WILMINGTON, N.C. (WECT) - Governor Roy Cooper announced Wednesday bars will be allowed to re-open for indoor service beginning at 5 p.m. on Friday, but for many bar owners the rollback on closures is too late.
Bars have been closed for roughly eleven months since the onset of the pandemic.
Zack Medford founded the N.C. Bar and Tavern Association, which has fought to get bars back open for months.
He says at least 100 of the 1,063 private bars in North Carolina have permanently closed, including two of his own bars.
“I think we’re going to see a lot of unique and incredible bars never re-open their doors in North Carolina, but hopefully this is enough to keep some of the remaining ones afloat,” said Medford.
Some, like Dustin Cook’s Pravda KGB, attempted to redesign their business model and find a way to stay open.
They re-opened as a café in September, but it’s not the same and they’re ready to get back to running their lounge and nightclub.
“I’m relieved after the governor’s news today that bars finally get to open up indoors at 30 percent,” said Cook. “It’s a step in the right direction and I feel that changing the 9 p.m. curfew to 11 p.m. will help people be able to at least make some money at their business.”
Over the last 11 months, Cook says they’ve lost $700,000.
However, Wednesday’s news is still a relief and Cook says they’ll take their re-opening as a lounge and nightclub slowly.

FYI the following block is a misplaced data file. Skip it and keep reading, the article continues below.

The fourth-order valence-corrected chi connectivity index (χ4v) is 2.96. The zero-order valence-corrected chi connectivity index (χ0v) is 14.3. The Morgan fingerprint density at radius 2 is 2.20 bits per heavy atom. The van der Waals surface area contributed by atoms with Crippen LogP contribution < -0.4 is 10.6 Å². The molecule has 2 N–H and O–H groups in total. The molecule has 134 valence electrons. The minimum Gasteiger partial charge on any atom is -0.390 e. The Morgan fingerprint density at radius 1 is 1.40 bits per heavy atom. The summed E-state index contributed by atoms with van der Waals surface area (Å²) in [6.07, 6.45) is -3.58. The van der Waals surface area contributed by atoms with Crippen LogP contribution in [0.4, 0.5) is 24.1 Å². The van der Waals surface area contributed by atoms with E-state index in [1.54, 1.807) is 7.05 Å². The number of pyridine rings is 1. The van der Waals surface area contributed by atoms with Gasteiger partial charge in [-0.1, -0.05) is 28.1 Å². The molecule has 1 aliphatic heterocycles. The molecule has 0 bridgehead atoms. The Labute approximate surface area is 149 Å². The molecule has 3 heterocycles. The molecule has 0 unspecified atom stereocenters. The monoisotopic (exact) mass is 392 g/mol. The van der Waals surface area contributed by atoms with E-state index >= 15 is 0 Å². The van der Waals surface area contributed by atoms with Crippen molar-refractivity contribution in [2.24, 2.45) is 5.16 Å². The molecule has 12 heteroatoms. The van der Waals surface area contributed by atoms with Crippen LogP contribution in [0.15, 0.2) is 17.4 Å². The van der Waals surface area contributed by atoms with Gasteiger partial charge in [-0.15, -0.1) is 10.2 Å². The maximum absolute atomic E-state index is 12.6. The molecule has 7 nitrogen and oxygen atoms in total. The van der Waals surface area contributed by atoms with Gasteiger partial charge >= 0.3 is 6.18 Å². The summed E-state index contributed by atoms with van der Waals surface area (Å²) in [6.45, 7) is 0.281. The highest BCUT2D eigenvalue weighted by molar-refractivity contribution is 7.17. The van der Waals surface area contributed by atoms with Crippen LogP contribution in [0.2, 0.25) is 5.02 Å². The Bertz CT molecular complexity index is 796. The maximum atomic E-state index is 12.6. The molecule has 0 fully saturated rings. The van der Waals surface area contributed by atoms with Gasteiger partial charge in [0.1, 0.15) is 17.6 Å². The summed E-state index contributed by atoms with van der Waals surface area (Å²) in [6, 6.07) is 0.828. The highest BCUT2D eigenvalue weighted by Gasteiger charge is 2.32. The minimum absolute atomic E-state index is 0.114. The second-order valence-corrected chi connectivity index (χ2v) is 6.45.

“We’re going to take it in strides,” he said. “We’re going to follow the recommendations and the guidelines that are out there for social distancing and operating safely, so we’re going to proceed cautiously with that and hopefully more people can be vaccinated and we can get back to normal sooner.”
Many bar owners are questioning why Governor Cooper decided to allow bars to re-open now. While our trends are declining, Governor Cooper repeatedly compared our current COVID-19 trends to those before the 2020 Thanksgiving holiday. At that time, numbers were concerning and bars were already desperate for some level of re-opening after roughly six months closed.
“We spent 343 days without any revenue coming in, with bills piling up, and many bars will never reopen again after this,” Medford said. “We just couldn’t survive with no money coming in. You’ve still got to pay rent, you still have to pay electrical bills and keep the lights on to protect your investment. And unfortunately for many bar owners, it just became too much.”